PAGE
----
* Think swapping in a bigger engine is counterproductive to getting better fuel economy? If you've put larger tires and a lift kit on a rig that has a small engine, it might be working harder to maintain freeway speeds. But drop in a V-8, and it will probably improve your mileage because it's better matched to how you've outfitted the truck.
* Have an in-vehicle entertainment system Must be nice to be rich. Shut it off when no one is watching. It's a drain.
* Add a performance (calibration) chip that can reprogram your vehicle's computer, adjusting ignition timing and the air/fuel mix for performance that's suited to your driving style, whether a power programmer or control module. (Try BD Power, www.bdpower.com or JET, www.jetchip.com.) There should be an increase in both hp and gas mileage, among other benefits. Consider it if you tow.
* Keep the tires at the recommended air pressure. You can reduce fuel economy by 3.3 percent if you don't.
* An exhaust system or headers (such as from Borla, www.borla.com) can improve performance, because when air runs into resistance, it can build backpressure. You don't necessarily need the biggest tailpipe, though.
* Big tires equal more rolling resistance. Skinny tires create less friction on the pavement. Do you need a 44-inch tire on the street? More weight requires more effort to move, and lowers your fuel economy.
* vMake sure your speedometer is correctly calibrated, otherwise you have no idea about your true fuel economy.
* Airdams, spoilers, and tonneaus provide better airflow, less drag. The smoother the body of the vehicle, the better the mileage.
* If your wheeling is seasonal, consider taking off the big rubber for something more street friendly until you're ready to hit the trail again.
* Drive someone else's vehicle. Or if they figure out your master plan, maybe sign up for a co-op (check out www.zipcar.com); gas and insurance is paid for.
* Don't accelerate hard or gun it. That wastes fuel. * Use cruise control on most roads. It keeps the mph and internal activity steady.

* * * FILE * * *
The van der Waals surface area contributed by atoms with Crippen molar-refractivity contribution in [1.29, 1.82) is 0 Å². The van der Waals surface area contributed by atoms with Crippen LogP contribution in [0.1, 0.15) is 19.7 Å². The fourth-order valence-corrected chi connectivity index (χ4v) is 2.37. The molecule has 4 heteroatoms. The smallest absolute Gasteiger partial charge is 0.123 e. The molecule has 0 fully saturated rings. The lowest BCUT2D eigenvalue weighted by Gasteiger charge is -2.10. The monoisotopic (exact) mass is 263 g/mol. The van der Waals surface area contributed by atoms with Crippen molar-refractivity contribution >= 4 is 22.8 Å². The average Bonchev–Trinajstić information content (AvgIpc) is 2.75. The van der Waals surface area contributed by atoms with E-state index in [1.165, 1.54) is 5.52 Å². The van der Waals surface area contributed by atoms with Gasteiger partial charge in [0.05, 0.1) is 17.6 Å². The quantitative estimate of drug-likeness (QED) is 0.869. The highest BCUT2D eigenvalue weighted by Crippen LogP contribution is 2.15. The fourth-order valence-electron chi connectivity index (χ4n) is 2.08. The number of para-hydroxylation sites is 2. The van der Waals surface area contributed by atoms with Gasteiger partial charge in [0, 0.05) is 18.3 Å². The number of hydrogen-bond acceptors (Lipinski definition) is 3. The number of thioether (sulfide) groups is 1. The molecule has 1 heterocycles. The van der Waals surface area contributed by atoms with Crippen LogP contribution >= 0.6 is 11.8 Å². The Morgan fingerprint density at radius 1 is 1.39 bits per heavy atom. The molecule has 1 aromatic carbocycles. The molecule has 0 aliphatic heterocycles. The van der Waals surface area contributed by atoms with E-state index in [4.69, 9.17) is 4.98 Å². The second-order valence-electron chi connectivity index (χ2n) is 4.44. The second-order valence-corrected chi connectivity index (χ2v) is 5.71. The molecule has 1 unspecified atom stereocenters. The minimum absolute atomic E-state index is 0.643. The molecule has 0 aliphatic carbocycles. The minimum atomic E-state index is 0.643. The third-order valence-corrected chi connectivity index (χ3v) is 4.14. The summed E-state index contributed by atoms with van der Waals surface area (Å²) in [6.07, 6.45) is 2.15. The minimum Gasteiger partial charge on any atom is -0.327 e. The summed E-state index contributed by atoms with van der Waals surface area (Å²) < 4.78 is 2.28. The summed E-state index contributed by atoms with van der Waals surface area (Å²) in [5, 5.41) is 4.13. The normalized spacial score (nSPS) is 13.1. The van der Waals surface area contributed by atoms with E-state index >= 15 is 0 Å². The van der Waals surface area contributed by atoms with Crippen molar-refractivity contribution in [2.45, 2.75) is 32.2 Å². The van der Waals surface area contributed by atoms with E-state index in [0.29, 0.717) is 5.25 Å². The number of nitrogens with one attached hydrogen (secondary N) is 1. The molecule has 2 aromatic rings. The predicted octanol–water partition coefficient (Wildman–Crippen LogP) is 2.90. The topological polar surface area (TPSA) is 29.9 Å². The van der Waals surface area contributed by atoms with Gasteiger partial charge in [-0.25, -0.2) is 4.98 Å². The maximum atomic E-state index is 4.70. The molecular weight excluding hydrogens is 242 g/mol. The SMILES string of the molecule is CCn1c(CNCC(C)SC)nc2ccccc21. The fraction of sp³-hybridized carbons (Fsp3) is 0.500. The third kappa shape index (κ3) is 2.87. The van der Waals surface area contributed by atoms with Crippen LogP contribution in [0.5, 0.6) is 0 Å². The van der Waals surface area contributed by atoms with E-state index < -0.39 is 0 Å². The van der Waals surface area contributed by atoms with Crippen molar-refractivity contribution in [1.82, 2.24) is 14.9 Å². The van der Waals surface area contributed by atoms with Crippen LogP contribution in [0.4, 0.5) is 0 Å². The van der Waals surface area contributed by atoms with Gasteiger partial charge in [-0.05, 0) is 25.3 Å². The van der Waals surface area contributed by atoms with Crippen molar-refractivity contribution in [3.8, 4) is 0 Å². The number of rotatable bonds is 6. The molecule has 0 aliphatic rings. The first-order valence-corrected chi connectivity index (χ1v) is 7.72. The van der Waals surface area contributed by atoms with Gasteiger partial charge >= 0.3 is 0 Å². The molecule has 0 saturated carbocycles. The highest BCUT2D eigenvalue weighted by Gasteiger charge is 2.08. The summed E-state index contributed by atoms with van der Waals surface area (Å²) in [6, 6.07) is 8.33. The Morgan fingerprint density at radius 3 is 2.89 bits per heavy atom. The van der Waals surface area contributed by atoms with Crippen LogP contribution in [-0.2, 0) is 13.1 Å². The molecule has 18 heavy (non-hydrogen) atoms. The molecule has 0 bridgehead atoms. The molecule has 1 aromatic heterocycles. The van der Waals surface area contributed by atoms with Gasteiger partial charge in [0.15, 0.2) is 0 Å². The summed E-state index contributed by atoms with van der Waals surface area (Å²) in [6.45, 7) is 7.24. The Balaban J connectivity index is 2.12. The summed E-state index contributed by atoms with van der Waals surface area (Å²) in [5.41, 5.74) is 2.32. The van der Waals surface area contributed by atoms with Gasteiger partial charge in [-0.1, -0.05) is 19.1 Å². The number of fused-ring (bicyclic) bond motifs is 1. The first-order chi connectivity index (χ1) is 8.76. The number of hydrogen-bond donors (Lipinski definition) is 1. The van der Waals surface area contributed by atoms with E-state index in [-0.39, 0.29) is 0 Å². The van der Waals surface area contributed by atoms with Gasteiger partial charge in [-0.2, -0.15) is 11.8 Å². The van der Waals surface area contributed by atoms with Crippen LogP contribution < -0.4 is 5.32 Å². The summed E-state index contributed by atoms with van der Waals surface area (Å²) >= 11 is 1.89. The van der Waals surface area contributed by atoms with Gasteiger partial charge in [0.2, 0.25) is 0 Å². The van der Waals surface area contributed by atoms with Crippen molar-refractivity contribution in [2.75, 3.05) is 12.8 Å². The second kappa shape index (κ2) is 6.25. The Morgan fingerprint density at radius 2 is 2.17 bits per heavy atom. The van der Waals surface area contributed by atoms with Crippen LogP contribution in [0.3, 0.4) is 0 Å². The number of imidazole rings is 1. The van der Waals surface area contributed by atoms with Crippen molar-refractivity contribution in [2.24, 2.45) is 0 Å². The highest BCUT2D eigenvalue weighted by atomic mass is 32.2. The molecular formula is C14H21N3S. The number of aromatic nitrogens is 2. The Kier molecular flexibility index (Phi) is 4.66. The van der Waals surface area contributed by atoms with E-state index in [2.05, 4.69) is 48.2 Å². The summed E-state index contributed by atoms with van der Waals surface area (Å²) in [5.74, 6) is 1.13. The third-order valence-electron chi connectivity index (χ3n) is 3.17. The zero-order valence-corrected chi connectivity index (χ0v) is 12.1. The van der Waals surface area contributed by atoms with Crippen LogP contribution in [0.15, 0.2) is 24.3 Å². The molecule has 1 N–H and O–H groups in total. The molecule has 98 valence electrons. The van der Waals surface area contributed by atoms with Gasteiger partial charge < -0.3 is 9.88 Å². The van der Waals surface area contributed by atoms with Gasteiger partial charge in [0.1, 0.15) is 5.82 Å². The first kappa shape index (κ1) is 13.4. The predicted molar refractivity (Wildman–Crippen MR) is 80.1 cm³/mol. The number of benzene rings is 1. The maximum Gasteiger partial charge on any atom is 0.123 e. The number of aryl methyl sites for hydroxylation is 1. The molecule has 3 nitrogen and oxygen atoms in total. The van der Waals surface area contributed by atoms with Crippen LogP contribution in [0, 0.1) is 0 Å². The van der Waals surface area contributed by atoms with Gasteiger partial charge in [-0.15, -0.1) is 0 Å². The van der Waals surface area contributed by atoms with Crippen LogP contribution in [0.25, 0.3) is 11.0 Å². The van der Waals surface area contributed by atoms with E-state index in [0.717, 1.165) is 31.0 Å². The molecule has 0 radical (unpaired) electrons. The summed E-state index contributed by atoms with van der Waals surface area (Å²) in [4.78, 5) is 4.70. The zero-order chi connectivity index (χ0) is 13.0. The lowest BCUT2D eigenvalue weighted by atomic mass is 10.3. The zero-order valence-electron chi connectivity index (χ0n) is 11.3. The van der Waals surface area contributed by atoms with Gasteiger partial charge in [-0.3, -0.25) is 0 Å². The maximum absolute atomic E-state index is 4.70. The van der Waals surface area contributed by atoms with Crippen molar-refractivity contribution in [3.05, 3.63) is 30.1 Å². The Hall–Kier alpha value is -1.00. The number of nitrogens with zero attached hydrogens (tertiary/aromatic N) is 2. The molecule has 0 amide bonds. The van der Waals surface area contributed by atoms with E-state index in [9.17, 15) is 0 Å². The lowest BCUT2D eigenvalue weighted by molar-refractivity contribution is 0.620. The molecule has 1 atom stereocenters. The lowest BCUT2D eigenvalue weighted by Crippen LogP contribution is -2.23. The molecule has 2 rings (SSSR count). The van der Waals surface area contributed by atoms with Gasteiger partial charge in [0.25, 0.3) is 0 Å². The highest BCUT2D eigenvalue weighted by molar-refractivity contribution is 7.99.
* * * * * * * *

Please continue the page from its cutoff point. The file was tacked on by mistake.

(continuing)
* Lighten the load. Clear out the bed of spare parts and tools, and clean the interior (those McFood wrappers add up). For every 100 extra pounds you're hauling, that's 1-2 percent worse gas mileage you're getting.
* Make sure your camper or bedcap is level with the top of the cab. It's aerodynamics again.
* Burnt fuel leaves behind all sorts of garbage that can get stuck in the combustion chambers and valves. Using an additive (like Justice Brother's Fuel Injection System Cleaner, www.justicebrothers.com) can be poured into the tank to help remove carbon and other deposits. To slow the burn rate of combustion, there are also octane boosters.
* If you bolted in a larger axle, don't worry about any additional weight from that. Think more about the tire size and final gear ratio combo. Get technical support about choosing the right gearing if you're not sure (such as from Reider Racing, www.reiderracing.com).
* Four-wheel drive puts power (work) to all four corners instead of propelling your vehicle with just the rear two wheels. This means more drivetrain turning, and therefore more drag on your engine. It's not rocket science.
* Bought a new truck or stuffed in a new mill? Don't forget that there's a break-in period, so you may not see its top fuel economy until as many as 5,000 miles on a gas-fueled engine, and up to 20,000 miles for a diesel.
* Don't speed. Every 5 mph over 60 mph can cost up to $0.21 more per gallon.
* Aluminum wheels are lighter than steel wheels, and every pound of weight added decreases fuel economy.